Boxes

c512574b7df800cdcc0c36cfb24036e2Ayup, fancy a new story, written just today? Written for Miranda Kate’s Mid-Week Flash Challenge. I turned the prompt picture on its side, which worked better for me.


Where was he, the utter bastard? It was Ginny’s fiftieth birthday, after all – a big, special, scary number – and where had Hector been all day? “Out,” was all he’d said that morning. No other explanation, just ‘out’. He’d been just ‘out’ every day that week. Her stomach felt tight, the ball of anger that had been growing there for seven days rubbing her frazzled nerves raw. ‘Out’, leaving her stuck in this tiny box of an apartment, itself in the middle of a vast box crammed with other identical tiny apartments.

Ginny stared out of the window at a wall of other boxes across the courtyard, a grid of cramped spaces that stretched from side to side, from below to above. They filled the window, those boxes, each one containing a life, or maybe two – there wasn’t enough room in these ‘bijou homes’ for more than two adults. Boxed lives, boxed dreams; lives without ambition, lives without a future. Like hers, trapped in her own tiny box, in her own insignificant, pointless life.

People who had ambition and a future would not live here. Not for them a closed-in existence, trapped by the four walls of work, sleep, food and death. The rich, the fortunate, the ambitious would all be out in the leafy, sprawling suburbs, thriving amongst nature, and with room to breathe.

It was approaching evening now. One or two lights had begun to appear in the wall of apartments opposite. She had been alone all day. Happy birthday, Ginny. Happy fucking birthday.

Where was Hector, anyway? His laptop was still here, so he wasn’t away writing somewhere else, like the library – somewhere where his imagination had the space to spark and to fizz; where perhaps he at least managed to find some breathing space. Maybe there was something on his calendar. She lifted the lid of the machine and watched the screen flicker into life. She’d cracked Hector’s password months ago. Seriously, Hector, who would use ‘password’ as their password?

Before she could open the calendar app the machine warbled to announce a new email, and flashed up the subject line: “Come and see me”. Ginny idly clicked the notification, and the email opened up.

“Hey, Hec, it’s on for today. If you can manage it without raising Ginny’s suspicions, please come over early. I’ll be waiting, you lovely man. Love, Miranda.”

What was this? Ginny frowned. Hector had been distracted, cold, for a week now, spending all his time ‘out’. Ginny had assumed he might be mulling over a story idea, but perhaps … was it possible? Could he be having an affair with this Miranda? Shit, he was, wasn’t he! Twat! The more she thought about it the more it made sense, and the ball of anger inside flared into incandescence.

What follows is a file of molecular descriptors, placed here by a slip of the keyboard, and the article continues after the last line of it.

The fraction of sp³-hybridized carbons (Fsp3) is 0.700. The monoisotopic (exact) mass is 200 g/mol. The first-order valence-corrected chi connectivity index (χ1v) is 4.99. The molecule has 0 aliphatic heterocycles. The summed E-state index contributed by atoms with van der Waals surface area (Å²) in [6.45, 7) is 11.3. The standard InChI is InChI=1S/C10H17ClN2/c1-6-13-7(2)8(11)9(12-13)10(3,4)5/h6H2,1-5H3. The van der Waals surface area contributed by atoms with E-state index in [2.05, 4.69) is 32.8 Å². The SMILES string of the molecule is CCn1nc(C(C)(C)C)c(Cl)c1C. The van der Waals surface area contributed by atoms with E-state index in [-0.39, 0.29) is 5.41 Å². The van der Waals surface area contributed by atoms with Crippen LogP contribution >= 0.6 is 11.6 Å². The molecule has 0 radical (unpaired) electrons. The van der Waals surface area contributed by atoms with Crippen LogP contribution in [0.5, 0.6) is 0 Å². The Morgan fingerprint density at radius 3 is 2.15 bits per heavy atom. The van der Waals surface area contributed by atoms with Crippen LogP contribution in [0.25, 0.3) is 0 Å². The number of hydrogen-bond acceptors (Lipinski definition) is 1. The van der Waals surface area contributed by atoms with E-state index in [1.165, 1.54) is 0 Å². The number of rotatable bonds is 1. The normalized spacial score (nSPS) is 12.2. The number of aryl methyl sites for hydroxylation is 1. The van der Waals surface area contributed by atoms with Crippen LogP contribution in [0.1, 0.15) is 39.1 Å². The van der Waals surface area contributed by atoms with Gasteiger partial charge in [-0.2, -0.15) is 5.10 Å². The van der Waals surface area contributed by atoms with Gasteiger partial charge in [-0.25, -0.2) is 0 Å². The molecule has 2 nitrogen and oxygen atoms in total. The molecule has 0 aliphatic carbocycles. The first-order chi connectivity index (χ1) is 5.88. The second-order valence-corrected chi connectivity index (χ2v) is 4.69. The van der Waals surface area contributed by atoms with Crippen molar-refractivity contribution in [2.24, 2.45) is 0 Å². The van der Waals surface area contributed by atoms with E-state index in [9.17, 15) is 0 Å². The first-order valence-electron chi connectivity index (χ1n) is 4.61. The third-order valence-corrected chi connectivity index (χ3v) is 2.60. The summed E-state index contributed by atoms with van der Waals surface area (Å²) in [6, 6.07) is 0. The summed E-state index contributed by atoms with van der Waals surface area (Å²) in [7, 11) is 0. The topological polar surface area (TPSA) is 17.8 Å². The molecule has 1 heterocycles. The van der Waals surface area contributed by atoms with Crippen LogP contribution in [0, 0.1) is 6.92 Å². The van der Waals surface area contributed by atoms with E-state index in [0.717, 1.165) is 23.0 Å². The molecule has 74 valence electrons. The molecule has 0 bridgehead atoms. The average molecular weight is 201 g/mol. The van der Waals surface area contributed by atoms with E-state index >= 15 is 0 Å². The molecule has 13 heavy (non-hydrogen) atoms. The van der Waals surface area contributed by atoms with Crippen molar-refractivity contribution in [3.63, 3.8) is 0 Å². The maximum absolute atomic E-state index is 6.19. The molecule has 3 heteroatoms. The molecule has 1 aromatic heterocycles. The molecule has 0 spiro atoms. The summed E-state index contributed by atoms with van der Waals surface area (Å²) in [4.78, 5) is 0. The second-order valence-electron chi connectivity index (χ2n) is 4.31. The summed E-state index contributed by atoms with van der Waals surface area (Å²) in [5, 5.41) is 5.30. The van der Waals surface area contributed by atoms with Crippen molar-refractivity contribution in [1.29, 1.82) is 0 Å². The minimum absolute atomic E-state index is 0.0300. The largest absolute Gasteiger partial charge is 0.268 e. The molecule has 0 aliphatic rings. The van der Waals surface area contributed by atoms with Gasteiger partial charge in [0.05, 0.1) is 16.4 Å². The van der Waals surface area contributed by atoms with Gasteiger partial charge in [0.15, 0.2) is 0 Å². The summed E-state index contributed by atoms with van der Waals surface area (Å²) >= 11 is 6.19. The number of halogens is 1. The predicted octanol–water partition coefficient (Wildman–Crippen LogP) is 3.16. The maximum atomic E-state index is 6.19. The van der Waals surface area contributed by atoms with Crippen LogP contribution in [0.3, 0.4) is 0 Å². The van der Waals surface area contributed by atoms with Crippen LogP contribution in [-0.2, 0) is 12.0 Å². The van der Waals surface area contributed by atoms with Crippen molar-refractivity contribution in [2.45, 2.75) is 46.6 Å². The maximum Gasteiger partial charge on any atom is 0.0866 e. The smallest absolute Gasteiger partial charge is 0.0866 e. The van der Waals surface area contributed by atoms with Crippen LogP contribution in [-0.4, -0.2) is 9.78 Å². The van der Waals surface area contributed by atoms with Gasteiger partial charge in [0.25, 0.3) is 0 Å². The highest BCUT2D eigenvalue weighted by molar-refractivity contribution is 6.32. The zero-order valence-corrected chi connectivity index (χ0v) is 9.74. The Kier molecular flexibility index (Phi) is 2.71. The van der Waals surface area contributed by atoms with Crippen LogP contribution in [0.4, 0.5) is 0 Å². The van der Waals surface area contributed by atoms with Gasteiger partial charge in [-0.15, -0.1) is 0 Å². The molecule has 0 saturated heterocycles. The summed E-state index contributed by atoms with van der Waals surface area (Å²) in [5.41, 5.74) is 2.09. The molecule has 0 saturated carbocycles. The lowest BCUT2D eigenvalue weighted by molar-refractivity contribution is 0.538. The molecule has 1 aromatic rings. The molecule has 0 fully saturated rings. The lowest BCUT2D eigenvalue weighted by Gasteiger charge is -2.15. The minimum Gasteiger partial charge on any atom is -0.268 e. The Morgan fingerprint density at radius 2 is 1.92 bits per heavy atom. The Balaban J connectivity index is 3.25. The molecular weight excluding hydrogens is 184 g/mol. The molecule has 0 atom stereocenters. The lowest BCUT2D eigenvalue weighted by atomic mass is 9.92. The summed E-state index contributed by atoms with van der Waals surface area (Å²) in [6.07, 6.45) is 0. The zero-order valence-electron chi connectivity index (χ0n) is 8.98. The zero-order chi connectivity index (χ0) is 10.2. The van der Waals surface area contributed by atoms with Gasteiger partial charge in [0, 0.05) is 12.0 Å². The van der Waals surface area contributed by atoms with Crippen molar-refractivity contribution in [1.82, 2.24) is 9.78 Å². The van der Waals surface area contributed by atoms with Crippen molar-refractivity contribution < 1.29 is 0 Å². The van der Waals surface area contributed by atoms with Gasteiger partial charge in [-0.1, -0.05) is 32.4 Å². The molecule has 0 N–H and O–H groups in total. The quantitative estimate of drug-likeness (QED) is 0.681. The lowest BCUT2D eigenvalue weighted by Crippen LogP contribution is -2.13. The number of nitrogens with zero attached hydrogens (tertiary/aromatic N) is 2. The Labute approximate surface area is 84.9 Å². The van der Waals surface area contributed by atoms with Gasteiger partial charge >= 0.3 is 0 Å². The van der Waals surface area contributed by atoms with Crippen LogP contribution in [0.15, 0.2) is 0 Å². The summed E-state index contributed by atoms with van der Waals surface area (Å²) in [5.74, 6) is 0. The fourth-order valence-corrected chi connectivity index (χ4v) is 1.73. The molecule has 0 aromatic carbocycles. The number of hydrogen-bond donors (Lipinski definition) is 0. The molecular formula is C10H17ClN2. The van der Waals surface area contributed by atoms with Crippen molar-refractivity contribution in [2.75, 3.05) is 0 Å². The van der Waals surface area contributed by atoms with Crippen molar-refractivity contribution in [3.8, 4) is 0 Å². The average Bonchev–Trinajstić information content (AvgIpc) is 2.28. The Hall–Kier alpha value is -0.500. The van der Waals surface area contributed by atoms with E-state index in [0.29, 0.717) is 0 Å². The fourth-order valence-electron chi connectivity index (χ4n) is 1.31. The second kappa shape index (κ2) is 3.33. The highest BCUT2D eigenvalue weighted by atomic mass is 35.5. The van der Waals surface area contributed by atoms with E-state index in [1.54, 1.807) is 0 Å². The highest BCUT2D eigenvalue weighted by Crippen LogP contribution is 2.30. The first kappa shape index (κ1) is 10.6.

The front door opened behind her, and Hector’s voice announced “Hi, Ginny, I’m home!” How fucking dare he? How dare he act normal when he was shagging some scarlet whore in another box? Her vision sparked with fury, and she grabbed up a heavy metal jewellery box. She swung around and smashed it against his head, hard.

“Bastard! That’s for fucking another woman on my birthday!”

Hector sprawled on the rug, a thickening pool of blood soaking into the rough fibres. Somehow she couldn’t bring herself to care. A knock at the door startled her. She opened it automatically, just wide enough to see a beautiful woman smiling eagerly.

“You must be Ginny,” she said. “Hec’s told me so much about you!”

“Um, wh…”

“I’m Miranda, by the way. I’ve been helping Hec arrange your birthday surprise. Do you know, it took all week, going from apartment to apartment? You’re lucky to have such a lovely man. Oh, by the way, he forgot this – and that’s the best bit.” The woman thrust a small oblong box into Ginny’s free hand.

“Surprise? What?”

“He hasn’t shown you yet? The idiot, it’s almost time. Look, I’ll not keep you, he’ll be wanting to take you to the window. See you later at the party!” The woman pulled the door shut.

Ginny stared at the box the woman had given her. She opened the lid and found the most beautiful necklace, along with two first-class tickets to San Diego. She turned back to the window, and watched darkness fall outside while the lights in windows opposite came on, one by one, in a pattern of letters that spelled “I LOVE YOU. HAPPY BIRTHDAY.”

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About wombat37

A Yorkshireman in the green hills of Lancashire, UK Not a real wombat, obviously, or typing would become an issue. I do have short legs and a hairy nose, however. Oh, & a distinctive smell.

Posted on March 14, 2017, in fiction, Short story, story, Writings. Bookmark the permalink. 2 Comments.

  1. Oh dear, I hope he lives!

    And see? I am bloody trustworthy, not some floozy! See what you get for snooping!

    Great story. Thanks for taking part.

    Liked by 1 person

  2. Oh, no! How devastating, yet beautiful!

    Liked by 1 person

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